Queensland post-mining boom

By Jacqueline So | 30 Oct 2019

As the state moves on from the mining bust, what is driving its economy forward?

It's been a tumultuous decade in Queensland from a property standpoint as a number of factors combined to bring property price growth to a halt.

The economic impact of weakening resources investment was widely felt, especially as China’s rate of economic growth slowed and foreign investment in Australian property plummeted. Relatively weak population growth and an oversupply of apartments added to the state’s woes, and, as a result, Southeast Queensland has failed to enjoy the booming growth of its counterparts to the south in recent years.

However, investors are finally set to be rewarded for sticking it out in the state, as growth prospects look positive for the year ahead. The Queensland economy is emerging from its postmining- boom malaise, with further economic improvement expected.

According to the 2018 Queensland Infrastructure Outlook Report, prepared for the Queensland branch of the Civil Contractors Federation in conjunction with BIS Oxford Economics, Queensland has “a diversified economy” that is driven by mining, agriculture, international student education and tourism.

“Queensland’s exposure to the resources industry has directed the state’s economy over the past decade. Even so, following several years of underperformance as mining investment tumbled, the prospects for the Queensland economy are bright,” the report says.

“Following several years of underperformance as mining investment tumbled, the prospects for the Queensland economy are bright”

“The state’s diversity as a reputable tourism destination, its vast natural wealth, its close proximity to Asia, its growing population attracted to its warm climate and lifestyle benefits, and its increasing importance in industries such as defence, health and education, will continue to provide the foundation for future growth.”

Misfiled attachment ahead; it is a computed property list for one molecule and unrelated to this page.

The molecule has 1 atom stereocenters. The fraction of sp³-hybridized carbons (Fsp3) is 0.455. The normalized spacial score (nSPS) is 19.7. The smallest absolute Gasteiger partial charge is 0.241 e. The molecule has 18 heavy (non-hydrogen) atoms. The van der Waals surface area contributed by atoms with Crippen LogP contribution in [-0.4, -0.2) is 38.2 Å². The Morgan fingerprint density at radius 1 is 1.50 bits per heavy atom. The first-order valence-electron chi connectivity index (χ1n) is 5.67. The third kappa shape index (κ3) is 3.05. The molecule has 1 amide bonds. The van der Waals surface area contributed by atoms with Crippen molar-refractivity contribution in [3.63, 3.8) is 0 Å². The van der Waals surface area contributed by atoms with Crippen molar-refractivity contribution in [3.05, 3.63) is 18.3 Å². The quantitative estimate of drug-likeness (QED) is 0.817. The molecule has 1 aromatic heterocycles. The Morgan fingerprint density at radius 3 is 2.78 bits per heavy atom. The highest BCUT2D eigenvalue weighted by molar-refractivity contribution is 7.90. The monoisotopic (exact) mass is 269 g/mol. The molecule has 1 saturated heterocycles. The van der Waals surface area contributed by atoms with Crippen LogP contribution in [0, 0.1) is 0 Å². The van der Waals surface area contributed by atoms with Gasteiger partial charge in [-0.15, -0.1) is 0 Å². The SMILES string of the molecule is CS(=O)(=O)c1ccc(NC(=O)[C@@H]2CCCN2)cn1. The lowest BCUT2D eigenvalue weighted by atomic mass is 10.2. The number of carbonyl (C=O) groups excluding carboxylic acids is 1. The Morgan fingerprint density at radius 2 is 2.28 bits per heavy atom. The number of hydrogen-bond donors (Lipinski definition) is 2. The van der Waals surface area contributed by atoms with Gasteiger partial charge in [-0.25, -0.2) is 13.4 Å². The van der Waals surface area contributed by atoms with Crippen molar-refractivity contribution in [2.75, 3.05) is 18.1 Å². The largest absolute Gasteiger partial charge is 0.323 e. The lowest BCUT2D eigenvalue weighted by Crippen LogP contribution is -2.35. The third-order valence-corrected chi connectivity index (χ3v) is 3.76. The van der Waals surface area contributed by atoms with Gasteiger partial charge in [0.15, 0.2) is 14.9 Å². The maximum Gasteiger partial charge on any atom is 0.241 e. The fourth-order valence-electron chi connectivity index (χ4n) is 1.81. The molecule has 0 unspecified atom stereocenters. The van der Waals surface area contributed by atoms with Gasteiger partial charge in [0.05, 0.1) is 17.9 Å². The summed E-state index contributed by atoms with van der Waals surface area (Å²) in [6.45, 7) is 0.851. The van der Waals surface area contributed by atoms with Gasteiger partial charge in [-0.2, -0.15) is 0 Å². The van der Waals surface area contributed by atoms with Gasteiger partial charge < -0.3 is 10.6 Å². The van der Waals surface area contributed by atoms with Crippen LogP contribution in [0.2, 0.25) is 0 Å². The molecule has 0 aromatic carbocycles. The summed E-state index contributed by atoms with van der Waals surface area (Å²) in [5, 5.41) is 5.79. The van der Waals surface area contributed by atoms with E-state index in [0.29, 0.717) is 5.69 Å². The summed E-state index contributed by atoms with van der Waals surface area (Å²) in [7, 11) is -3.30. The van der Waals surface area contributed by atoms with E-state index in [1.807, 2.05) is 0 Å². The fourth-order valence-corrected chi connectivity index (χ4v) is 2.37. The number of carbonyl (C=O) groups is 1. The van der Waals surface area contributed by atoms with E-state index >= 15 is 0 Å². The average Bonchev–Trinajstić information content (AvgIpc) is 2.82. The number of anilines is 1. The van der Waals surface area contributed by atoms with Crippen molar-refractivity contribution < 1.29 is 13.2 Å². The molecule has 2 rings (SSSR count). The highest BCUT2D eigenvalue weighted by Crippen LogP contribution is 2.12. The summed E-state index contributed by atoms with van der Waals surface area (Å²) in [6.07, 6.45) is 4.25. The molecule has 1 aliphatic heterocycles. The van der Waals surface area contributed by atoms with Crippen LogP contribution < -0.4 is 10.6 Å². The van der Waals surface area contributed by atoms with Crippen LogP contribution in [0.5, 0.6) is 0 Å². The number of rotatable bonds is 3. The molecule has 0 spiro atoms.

Although risks to economic growth remain, BIS Oxford Economics predicts price growth in the short term.

“Net interstate migration fl ows into Queensland have increased. There remains an oversupply of dwellings in the state, mainly in the apartment sector, and any economic recovery in the state is yet to gain traction, which is forecast to keep any price rises modest in 2019/20 – with an acceleration in price growth expected to emerge the following year,” says Angie Zigomanis, associate director at BIS Oxford Economics.

“With credit conditions easing and interest rates falling, improving affordability will be a catalyst for raising price growth as stronger economic growth returns and the market moves into a rising deficiency. Brisbane’s median house price is forecast to rise by 20 per cent in the three years to June 2022, although most of the growth will be concentrated toward the latter part of this period. Price growth in the unit sector is expected to take longer to return, with a 14 per cent rise in the unit median forecast.”

Meanwhile, the Gold Coast and Sunshine Coast have each enjoyed solid house price rises in recent years, benefiting from strong migration inflows and an undersupplied market.

“Vacancy rates are low, but supply is rising. This will slow price growth, with total rises of nine per cent and seven per cent respectively forecast in the three years to June 2022,” Zigomanis says.

Top Suburbs : kawana , balga , werribee , emerald , north lambton


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